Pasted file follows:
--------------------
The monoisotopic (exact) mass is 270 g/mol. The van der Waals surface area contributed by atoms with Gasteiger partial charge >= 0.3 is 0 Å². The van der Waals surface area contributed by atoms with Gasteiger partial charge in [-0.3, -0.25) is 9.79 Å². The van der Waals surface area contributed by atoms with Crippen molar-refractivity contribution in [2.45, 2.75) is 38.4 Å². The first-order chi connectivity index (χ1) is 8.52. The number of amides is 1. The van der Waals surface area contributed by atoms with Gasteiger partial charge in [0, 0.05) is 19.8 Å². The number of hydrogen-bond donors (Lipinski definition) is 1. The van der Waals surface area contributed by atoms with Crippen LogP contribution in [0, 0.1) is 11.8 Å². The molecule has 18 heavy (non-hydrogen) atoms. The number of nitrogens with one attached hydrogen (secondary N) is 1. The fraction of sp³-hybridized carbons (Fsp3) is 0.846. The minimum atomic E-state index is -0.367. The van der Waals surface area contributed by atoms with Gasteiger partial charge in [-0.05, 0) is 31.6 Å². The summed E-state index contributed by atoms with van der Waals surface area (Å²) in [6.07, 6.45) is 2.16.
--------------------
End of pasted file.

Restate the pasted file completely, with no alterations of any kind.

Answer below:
The monoisotopic (exact) mass is 270 g/mol. The van der Waals surface area contributed by atoms with Gasteiger partial charge >= 0.3 is 0 Å². The van der Waals surface area contributed by atoms with Gasteiger partial charge in [-0.3, -0.25) is 9.79 Å². The van der Waals surface area contributed by atoms with Crippen molar-refractivity contribution in [2.45, 2.75) is 38.4 Å². The first-order chi connectivity index (χ1) is 8.52. The number of amides is 1. The van der Waals surface area contributed by atoms with Gasteiger partial charge in [0, 0.05) is 19.8 Å². The number of hydrogen-bond donors (Lipinski definition) is 1. The van der Waals surface area contributed by atoms with Crippen LogP contribution in [0, 0.1) is 11.8 Å². The molecule has 18 heavy (non-hydrogen) atoms. The number of nitrogens with one attached hydrogen (secondary N) is 1. The fraction of sp³-hybridized carbons (Fsp3) is 0.846. The minimum atomic E-state index is -0.367. The van der Waals surface area contributed by atoms with Gasteiger partial charge in [-0.05, 0) is 31.6 Å². The summed E-state index contributed by atoms with van der Waals surface area (Å²) in [6.07, 6.45) is 2.16.